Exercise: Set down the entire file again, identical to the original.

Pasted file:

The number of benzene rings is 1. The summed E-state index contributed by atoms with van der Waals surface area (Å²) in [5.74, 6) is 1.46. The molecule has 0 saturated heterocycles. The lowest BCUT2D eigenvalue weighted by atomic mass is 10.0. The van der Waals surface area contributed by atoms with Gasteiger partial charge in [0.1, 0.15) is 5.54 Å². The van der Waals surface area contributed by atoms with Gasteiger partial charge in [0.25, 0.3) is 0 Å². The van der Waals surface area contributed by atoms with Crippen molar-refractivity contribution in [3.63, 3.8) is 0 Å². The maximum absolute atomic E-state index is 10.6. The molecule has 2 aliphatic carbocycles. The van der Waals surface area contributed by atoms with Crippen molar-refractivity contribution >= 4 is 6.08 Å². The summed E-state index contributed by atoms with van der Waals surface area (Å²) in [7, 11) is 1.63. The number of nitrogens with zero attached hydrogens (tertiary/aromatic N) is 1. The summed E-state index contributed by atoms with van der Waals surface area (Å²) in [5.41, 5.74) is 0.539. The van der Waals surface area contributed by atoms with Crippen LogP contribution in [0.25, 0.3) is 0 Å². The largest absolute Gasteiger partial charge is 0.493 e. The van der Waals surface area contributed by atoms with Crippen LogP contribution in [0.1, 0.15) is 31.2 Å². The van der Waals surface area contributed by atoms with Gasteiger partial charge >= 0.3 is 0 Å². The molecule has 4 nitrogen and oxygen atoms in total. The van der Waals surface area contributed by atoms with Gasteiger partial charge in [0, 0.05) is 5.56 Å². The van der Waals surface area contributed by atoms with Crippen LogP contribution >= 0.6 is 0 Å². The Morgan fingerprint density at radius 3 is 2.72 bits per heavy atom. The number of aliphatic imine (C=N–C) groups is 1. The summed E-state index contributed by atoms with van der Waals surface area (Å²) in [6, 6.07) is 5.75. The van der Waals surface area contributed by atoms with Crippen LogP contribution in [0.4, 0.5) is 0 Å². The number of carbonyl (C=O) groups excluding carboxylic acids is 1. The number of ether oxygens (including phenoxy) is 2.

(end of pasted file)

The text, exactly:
The number of benzene rings is 1. The summed E-state index contributed by atoms with van der Waals surface area (Å²) in [5.74, 6) is 1.46. The molecule has 0 saturated heterocycles. The lowest BCUT2D eigenvalue weighted by atomic mass is 10.0. The van der Waals surface area contributed by atoms with Gasteiger partial charge in [0.1, 0.15) is 5.54 Å². The van der Waals surface area contributed by atoms with Gasteiger partial charge in [0.25, 0.3) is 0 Å². The van der Waals surface area contributed by atoms with Crippen molar-refractivity contribution in [3.63, 3.8) is 0 Å². The maximum absolute atomic E-state index is 10.6. The molecule has 2 aliphatic carbocycles. The van der Waals surface area contributed by atoms with Crippen molar-refractivity contribution >= 4 is 6.08 Å². The summed E-state index contributed by atoms with van der Waals surface area (Å²) in [7, 11) is 1.63. The number of nitrogens with zero attached hydrogens (tertiary/aromatic N) is 1. The summed E-state index contributed by atoms with van der Waals surface area (Å²) in [5.41, 5.74) is 0.539. The van der Waals surface area contributed by atoms with Crippen LogP contribution in [0.25, 0.3) is 0 Å². The largest absolute Gasteiger partial charge is 0.493 e. The van der Waals surface area contributed by atoms with Crippen LogP contribution in [0.1, 0.15) is 31.2 Å². The van der Waals surface area contributed by atoms with Gasteiger partial charge >= 0.3 is 0 Å². The molecule has 4 nitrogen and oxygen atoms in total. The van der Waals surface area contributed by atoms with Gasteiger partial charge in [0, 0.05) is 5.56 Å². The van der Waals surface area contributed by atoms with Crippen LogP contribution >= 0.6 is 0 Å². The Morgan fingerprint density at radius 3 is 2.72 bits per heavy atom. The number of aliphatic imine (C=N–C) groups is 1. The summed E-state index contributed by atoms with van der Waals surface area (Å²) in [6, 6.07) is 5.75. The van der Waals surface area contributed by atoms with Crippen LogP contribution in [0.4, 0.5) is 0 Å². The number of carbonyl (C=O) groups excluding carboxylic acids is 1. The number of ether oxygens (including phenoxy) is 2.